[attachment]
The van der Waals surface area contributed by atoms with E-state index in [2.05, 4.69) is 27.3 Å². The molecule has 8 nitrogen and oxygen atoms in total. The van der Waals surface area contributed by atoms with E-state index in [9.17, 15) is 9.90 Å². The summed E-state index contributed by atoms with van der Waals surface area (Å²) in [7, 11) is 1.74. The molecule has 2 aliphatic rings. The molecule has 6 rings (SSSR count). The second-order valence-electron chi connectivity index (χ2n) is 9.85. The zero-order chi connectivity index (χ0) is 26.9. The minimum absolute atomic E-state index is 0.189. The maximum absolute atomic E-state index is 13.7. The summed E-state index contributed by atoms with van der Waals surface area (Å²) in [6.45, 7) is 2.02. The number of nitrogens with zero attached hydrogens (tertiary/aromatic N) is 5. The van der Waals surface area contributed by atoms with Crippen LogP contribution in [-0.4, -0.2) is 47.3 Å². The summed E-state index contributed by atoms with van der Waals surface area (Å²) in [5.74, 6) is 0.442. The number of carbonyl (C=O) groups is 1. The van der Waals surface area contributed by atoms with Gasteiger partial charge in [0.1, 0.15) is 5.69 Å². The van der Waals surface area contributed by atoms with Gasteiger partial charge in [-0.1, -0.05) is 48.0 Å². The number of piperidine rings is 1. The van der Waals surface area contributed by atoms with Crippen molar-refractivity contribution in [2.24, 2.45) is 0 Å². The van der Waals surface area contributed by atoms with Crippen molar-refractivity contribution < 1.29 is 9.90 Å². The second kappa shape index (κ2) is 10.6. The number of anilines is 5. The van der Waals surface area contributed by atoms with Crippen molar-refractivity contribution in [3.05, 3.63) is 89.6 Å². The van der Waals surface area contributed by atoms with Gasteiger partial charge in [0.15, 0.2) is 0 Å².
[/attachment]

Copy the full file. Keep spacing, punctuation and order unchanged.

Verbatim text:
The van der Waals surface area contributed by atoms with E-state index in [2.05, 4.69) is 27.3 Å². The molecule has 8 nitrogen and oxygen atoms in total. The van der Waals surface area contributed by atoms with E-state index in [9.17, 15) is 9.90 Å². The summed E-state index contributed by atoms with van der Waals surface area (Å²) in [7, 11) is 1.74. The molecule has 2 aliphatic rings. The molecule has 6 rings (SSSR count). The second-order valence-electron chi connectivity index (χ2n) is 9.85. The zero-order chi connectivity index (χ0) is 26.9. The minimum absolute atomic E-state index is 0.189. The maximum absolute atomic E-state index is 13.7. The summed E-state index contributed by atoms with van der Waals surface area (Å²) in [6.45, 7) is 2.02. The number of nitrogens with zero attached hydrogens (tertiary/aromatic N) is 5. The van der Waals surface area contributed by atoms with Crippen LogP contribution in [-0.4, -0.2) is 47.3 Å². The summed E-state index contributed by atoms with van der Waals surface area (Å²) in [5.74, 6) is 0.442. The number of carbonyl (C=O) groups is 1. The van der Waals surface area contributed by atoms with Gasteiger partial charge in [0.1, 0.15) is 5.69 Å². The van der Waals surface area contributed by atoms with Gasteiger partial charge in [-0.1, -0.05) is 48.0 Å². The number of piperidine rings is 1. The van der Waals surface area contributed by atoms with Crippen molar-refractivity contribution in [2.24, 2.45) is 0 Å². The van der Waals surface area contributed by atoms with Crippen molar-refractivity contribution < 1.29 is 9.90 Å². The second kappa shape index (κ2) is 10.6. The number of anilines is 5. The van der Waals surface area contributed by atoms with Crippen molar-refractivity contribution in [3.05, 3.63) is 89.6 Å². The van der Waals surface area contributed by atoms with Gasteiger partial charge in [0.15, 0.2) is 0 Å².